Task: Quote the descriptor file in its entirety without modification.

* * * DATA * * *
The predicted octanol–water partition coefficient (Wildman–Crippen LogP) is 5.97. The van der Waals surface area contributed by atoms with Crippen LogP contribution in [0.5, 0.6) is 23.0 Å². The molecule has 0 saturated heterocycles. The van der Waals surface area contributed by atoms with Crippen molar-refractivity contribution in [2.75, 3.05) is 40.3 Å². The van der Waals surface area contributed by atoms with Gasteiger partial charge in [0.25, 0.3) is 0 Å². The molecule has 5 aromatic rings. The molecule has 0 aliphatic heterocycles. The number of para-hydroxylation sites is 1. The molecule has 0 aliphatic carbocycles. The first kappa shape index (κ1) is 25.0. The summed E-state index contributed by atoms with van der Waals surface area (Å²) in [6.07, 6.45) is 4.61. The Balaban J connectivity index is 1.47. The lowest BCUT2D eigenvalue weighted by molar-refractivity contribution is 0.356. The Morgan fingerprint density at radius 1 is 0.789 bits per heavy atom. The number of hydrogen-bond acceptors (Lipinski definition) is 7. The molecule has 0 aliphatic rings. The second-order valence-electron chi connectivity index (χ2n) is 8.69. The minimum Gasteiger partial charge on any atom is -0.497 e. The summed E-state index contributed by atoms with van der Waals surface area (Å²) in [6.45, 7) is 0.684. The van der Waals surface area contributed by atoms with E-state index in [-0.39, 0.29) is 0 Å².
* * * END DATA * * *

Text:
The predicted octanol–water partition coefficient (Wildman–Crippen LogP) is 5.97. The van der Waals surface area contributed by atoms with Crippen LogP contribution in [0.5, 0.6) is 23.0 Å². The molecule has 0 saturated heterocycles. The van der Waals surface area contributed by atoms with Crippen molar-refractivity contribution in [2.75, 3.05) is 40.3 Å². The van der Waals surface area contributed by atoms with Gasteiger partial charge in [0.25, 0.3) is 0 Å². The molecule has 5 aromatic rings. The molecule has 0 aliphatic heterocycles. The number of para-hydroxylation sites is 1. The molecule has 0 aliphatic carbocycles. The first kappa shape index (κ1) is 25.0. The summed E-state index contributed by atoms with van der Waals surface area (Å²) in [6.07, 6.45) is 4.61. The Balaban J connectivity index is 1.47. The lowest BCUT2D eigenvalue weighted by molar-refractivity contribution is 0.356. The Morgan fingerprint density at radius 1 is 0.789 bits per heavy atom. The number of hydrogen-bond acceptors (Lipinski definition) is 7. The molecule has 0 aliphatic rings. The second-order valence-electron chi connectivity index (χ2n) is 8.69. The minimum Gasteiger partial charge on any atom is -0.497 e. The summed E-state index contributed by atoms with van der Waals surface area (Å²) in [6.45, 7) is 0.684. The van der Waals surface area contributed by atoms with E-state index in [-0.39, 0.29) is 0 Å².